NFL writer Elliot Harrison recently wrote a list of the top five biggest plays of the 2000s to celebrate NFL network's "decade's month". The problem with this list is that it doesn't feature Santonio Holmes SB catch or James Harrison's SB runback. Something like a top five list is in itself "click bait" but the design of this article comes off almost as if the writer wrote it just for the sake of being different. Elliot's reasoning for why he didn't put these plays in his list might be one of the saddest excuses ever put in a sports article.
Elliot's reasoning for not featuring the Holmes's catch was because the Steelers were only down by three and that this somehow takes away from the play. He compares it to Dwight Clark's catch putting the 49ers ahead of the cowboys after being down by six. While I do acknowledge that "the catch" is put in higher regard than Holmes's catch in NFL lore, Holmes's catch is put in a high regard for a lot more reasons than just the scoreboard like Elliot presumes. Unlike "the catch", Holmes caught that ball in the SB to actually win the SB and it solidified Holmes winning the SB MVP. I could also make the case that the play itself is more impressive than "the catch" when one actually watches the play. Be it Holmes's tiptoe stance to stay in bounds or Ben being able to angle it over three Cardinal defenders. As for Elliot's three point argument, even though the Steelers could've kicked a FG to tie it up, they still needed a TD to actually win the game. It should also be pointed out that this is the 2000s, not the 80s. Why even talk about "the catch" in the first place when you're not even supposed to be comparing it to that?
Elliot's reasoning for not including Harrison's runback is probably even worse because........well....... he doesn't give one. He acknowledges that Harrison's runback was a bigger play than Holmes's catch to him but doesn't actually put it on the list and says it "falls just shy". I'm sorry but you're telling me that the biggest play in SB history doesn't even make the list for it's own decade "just because"?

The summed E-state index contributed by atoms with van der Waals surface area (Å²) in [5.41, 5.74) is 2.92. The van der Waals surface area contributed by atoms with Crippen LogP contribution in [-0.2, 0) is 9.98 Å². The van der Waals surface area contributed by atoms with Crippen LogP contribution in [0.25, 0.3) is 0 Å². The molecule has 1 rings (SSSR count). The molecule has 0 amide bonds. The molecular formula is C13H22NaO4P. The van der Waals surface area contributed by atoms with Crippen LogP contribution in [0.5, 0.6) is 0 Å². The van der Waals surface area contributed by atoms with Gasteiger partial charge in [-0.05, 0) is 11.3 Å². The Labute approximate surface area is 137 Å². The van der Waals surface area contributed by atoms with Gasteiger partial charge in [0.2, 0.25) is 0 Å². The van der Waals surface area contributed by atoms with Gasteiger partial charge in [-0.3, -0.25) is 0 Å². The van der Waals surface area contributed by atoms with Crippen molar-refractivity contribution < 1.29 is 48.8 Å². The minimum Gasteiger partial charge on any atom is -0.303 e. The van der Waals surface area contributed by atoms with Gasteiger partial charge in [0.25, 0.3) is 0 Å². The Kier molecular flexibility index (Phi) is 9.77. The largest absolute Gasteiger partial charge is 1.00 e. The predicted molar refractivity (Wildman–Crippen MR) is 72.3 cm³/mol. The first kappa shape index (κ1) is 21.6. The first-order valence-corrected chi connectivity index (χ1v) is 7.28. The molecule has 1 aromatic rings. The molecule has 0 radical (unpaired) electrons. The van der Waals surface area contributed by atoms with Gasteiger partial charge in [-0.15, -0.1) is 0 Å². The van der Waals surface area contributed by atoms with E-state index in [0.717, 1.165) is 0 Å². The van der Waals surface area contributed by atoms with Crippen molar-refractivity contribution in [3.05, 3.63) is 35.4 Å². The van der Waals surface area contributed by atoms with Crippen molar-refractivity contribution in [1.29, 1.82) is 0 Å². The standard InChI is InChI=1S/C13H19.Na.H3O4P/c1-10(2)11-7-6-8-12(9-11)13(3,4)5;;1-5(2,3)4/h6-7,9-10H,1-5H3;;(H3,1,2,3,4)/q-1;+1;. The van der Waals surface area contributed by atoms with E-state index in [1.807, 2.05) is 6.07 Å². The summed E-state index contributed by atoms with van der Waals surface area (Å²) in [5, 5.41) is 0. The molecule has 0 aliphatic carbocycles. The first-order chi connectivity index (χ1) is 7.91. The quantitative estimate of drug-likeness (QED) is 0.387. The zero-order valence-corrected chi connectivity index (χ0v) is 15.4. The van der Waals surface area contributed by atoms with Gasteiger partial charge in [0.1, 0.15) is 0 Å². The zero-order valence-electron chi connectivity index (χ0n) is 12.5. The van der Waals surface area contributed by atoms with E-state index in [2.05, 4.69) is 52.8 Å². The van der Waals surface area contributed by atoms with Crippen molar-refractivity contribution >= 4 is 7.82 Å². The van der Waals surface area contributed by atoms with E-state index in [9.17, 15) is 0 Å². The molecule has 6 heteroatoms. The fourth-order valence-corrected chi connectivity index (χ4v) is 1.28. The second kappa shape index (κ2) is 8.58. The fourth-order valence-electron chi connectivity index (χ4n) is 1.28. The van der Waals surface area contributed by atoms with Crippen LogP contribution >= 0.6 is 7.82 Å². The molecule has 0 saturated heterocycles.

The saddest part is the list itself:
5. Ben's tackle in 2005 against Colts. This was a huge play but the problem is that this is the only Steeler related play on this list. Would you really put this ahead of the other two plays? Of Harrison's runback?
4. Trey Junkin's mishap in 2002 WC. Really? This is more well known for being a referee mishap than a big play. The 49ers made one of the greatest comebacks in NFL history but this is the play that stands out?
3. The "He did WHAAATTT???!!!!!" packers-Vikings play during Monday football. That's right folks. A regular season play is supposedly bigger than two of the greatest SB plays ever because of....... a sportscaster call. Apparently, Elliot thinks it's a big deal because this game supposedly changed who got home field advantage for the Vikings who went on to get blown in the playoffs. Cause that's as big as winning the SB apparently.
2. The Helmet catch. The sad part is that this play is the only SB play in the list. Apparently playoff wins and reg season wins are "bigger" than SB wins. This is probably the only play I agree with being here on the list.
1. The Tuck Rule. I nearly gagged when I saw this. The Tuck rule. Of all things, you put the TUCK RULE? This wasn't even a play. It was a review. The play itself was just another sack fumble. I'm sorry but if your dynasty is kickstarted by a referee mishap, then that's not exactly a legendary dynasty.
I really struggle to understand what Elliot's definition of "Biggest" is. What exactly is bigger than the SB? You are looking for big plays but you only feature one SB play? I was just really frustrated by this guys logic. It was clear that Elliot Harrison didn't want there to be too many Steeler plays on his list so he just made up an excuse to not have them. This is like having a greatest receiver of all time list without Jerry Rice.